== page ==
To the Editor.—
In the September 1988 issue of the Archives, Spitzer and Williams1 announced a "request for proposals" that would contribute to the development of DSM-IV. They then presented a research strategy in which the proposals might be structured. I offer an alternative but not mutually exclusive suggestion.One of the lingering controversies surrounding DSM-III, and likely to surround its offspring, is the dissatisfaction many researchers and clinicians have with our entire classification system and the conceptual framework that system implies. For example, our classification of psychoses is essentially that of Kraepelin2: there are two major disorders, one characterized by mood changes and minimal chronicity, and one characterized by deficits in affect, volition, and thinking and significant chronicity. We have modified this basic theme by providing alternative labels, such as delusional disorder, brief reactive psychosis, and schizoaffective disorder. However, few investigators are satisfied with these modifications.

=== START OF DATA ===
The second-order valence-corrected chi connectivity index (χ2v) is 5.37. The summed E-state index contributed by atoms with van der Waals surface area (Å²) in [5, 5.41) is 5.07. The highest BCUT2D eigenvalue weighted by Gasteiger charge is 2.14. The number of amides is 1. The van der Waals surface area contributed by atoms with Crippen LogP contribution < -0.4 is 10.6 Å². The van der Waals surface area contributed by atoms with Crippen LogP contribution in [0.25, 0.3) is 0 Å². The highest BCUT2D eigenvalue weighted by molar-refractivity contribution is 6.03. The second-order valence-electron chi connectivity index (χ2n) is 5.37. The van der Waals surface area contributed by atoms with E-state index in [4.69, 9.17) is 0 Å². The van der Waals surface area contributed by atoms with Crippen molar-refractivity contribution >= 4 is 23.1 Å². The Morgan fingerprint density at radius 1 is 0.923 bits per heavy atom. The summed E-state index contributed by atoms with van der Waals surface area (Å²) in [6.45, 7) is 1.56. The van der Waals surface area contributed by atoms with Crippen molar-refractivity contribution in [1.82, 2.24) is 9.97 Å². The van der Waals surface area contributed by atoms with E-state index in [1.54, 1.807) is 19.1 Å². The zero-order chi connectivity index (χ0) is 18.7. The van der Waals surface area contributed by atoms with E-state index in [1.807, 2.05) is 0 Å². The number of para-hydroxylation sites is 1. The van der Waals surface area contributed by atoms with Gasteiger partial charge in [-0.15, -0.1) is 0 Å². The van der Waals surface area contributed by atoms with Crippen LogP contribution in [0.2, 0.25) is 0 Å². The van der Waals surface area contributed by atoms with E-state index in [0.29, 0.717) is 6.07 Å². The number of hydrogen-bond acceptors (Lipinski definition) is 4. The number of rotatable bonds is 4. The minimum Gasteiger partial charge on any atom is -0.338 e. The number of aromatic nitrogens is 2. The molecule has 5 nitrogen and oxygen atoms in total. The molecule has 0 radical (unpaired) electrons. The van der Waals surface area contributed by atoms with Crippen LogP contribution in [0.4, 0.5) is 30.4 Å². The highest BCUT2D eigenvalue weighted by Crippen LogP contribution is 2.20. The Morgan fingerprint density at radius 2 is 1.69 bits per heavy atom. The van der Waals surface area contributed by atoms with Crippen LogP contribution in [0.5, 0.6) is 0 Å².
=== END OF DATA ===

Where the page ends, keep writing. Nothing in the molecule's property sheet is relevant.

Taylor MA. The Vote on DSM-IV. Arch Gen Psychiatry. 1989;46(10):959. doi:10.1001/archpsyc.1989.01810100101022
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